Comments: NRC generally agreed with this recommendation. In July 2017, NRC started a three-office pilot of an Enhanced Strategic Workforce Planning process to better integrate workload projection, skills identification, and human capital management, among other areas. NRC envisions this process as an annual cycle that will incorporate insights from 1-year and 5-year workload forecasts. The pilot is expected to be completed in summer 2018. At the conclusion of the pilot, NRC plans to identify the strengths, challenges, estimated resources, and recommended improvements to the process for agency-wide implementation. NRC officials expect that the strategic workforce planning information obtained during the Enhanced Strategic Workforce Planning process will help NRC develop long-range workforce size forecasts, but NRC has not yet set agencywide goals. We will continue to monitor NRC's implementation of this recommendation and will review information on planned changes, if any, to NRC's efforts to set agencywide goals for overall workforce size and skills composition.

    Recommendation: To improve NRC's ability to strategically manage the size and composition of its workforce and respond to changes in the nuclear industry, the Chairman of the Nuclear Regulatory Commission should set agencywide goals, which could be ranges, for overall workforce size and skills composition that extend beyond the 2-year budget cycle.

    Agency Affected: Nuclear Regulatory Commission

  2. Status: Open

    Comments: NRC generally agreed with the recommendation. In July 2017, NRC started a three-office pilot of an Enhanced Strategic Workforce Planning process to address skills identification and human capital management, among other areas. The pilot is expected to be complete in summer 2018. According to NRC, the implementation team investigated developing a new skills inventory database to support the pilot. However, NRC determined that the timeline for the pilot and resources required were not compatible with the time and resources available, and that development of a new system would be duplicative of NRC's competency modeling system pilot, which uses software to house competency models and track skills. NRC officials said that the tool provides the capability to search and display data related to employee competency-assessment results, skill gaps, and training demand. The agency anticipates that the use of the competency modeling system and the Enhanced Strategic Workforce Planning process will enable the NRC to track competencies throughout the agency, and address emerging needs and workload fluctuations. We will review NRC's actions, once completed, to determine whether they meet the intent of this recommendation.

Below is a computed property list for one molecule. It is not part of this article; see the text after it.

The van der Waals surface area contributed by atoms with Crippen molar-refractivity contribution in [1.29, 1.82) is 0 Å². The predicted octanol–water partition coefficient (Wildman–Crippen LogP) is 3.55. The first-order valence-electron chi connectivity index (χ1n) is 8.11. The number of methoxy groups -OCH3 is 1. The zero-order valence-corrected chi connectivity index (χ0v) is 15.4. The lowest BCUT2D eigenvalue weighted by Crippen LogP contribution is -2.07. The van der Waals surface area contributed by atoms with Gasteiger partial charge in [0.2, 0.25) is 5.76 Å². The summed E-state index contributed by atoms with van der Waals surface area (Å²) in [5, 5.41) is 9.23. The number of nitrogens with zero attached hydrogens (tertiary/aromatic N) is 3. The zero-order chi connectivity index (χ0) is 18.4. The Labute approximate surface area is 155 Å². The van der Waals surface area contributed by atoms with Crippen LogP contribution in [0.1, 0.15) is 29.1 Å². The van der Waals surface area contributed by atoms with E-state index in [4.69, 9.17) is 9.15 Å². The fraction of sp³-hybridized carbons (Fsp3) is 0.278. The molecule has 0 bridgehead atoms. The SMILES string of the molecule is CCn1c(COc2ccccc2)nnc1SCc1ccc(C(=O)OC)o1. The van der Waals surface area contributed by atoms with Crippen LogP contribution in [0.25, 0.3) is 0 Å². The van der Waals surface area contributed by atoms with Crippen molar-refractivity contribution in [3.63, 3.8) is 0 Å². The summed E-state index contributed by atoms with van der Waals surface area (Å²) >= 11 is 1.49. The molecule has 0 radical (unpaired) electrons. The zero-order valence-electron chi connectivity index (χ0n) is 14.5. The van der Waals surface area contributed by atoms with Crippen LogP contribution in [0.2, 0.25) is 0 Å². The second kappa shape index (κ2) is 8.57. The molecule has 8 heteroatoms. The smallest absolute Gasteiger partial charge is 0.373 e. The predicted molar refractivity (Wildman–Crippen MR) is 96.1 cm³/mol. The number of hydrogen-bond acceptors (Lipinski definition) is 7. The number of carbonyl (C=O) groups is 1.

Recommendation: To improve NRC's ability to strategically manage the size and composition of its workforce and respond to changes in the nuclear industry, the Chairman of the Nuclear Regulatory Commission should establish a systematic, comprehensive approach for tracking employee skills information, either through the system developed through the competency modeling pilot program or some other system.

    Agency Affected: Nuclear Regulatory Commission

  3. Status: Open

    Comments: NRC generally agreed with the recommendation. In its June 2017 letter on plans for implementing the recommendation, NRC stated that it developed a Supervisor Development Program SharePoint site to centrally house information pertinent to management activities and required training. In addition, in July 2017, NRC started a three-office pilot of an Enhanced Strategic Workforce Planning process. According to NRC, managers participating in the pilot received instructor-led and online training on NRC's Enhanced Strategic Workforce Planning process in 2017 and 2018, which included training on human capital concepts, performing an inventory of core positions, and conducting a workforce supply analysis. According to NRC officials, upon completion of the pilot in summer 2018 and the following lesson-learned assessment, the Office of the Chief Human Capital Officer will incorporate the Enhanced Strategic Workforce Planning process and strategic human capital management concepts into existing management training. We will review NRC's actions, once completed, to determine whether they meet the intent of this recommendation.

    Recommendation: To improve NRC's ability to strategically manage the size and composition of its workforce and respond to changes in the nuclear industry, the Chairman of the Nuclear Regulatory Commission should consistently train managers and supervisors in strategic human capital management and assessing employee skillsets.

    Agency Affected: Nuclear Regulatory Commission

 

Explore the full database of GAO's Open Recommendations »

Nov 15, 2018

Sep 10, 2018

May 30, 2018

Dec 14, 2017

May 24, 2017

May 18, 2017

Dec 29, 2016

Sep 1, 2016

Aug 19, 2016

Looking for more? Browse all our products here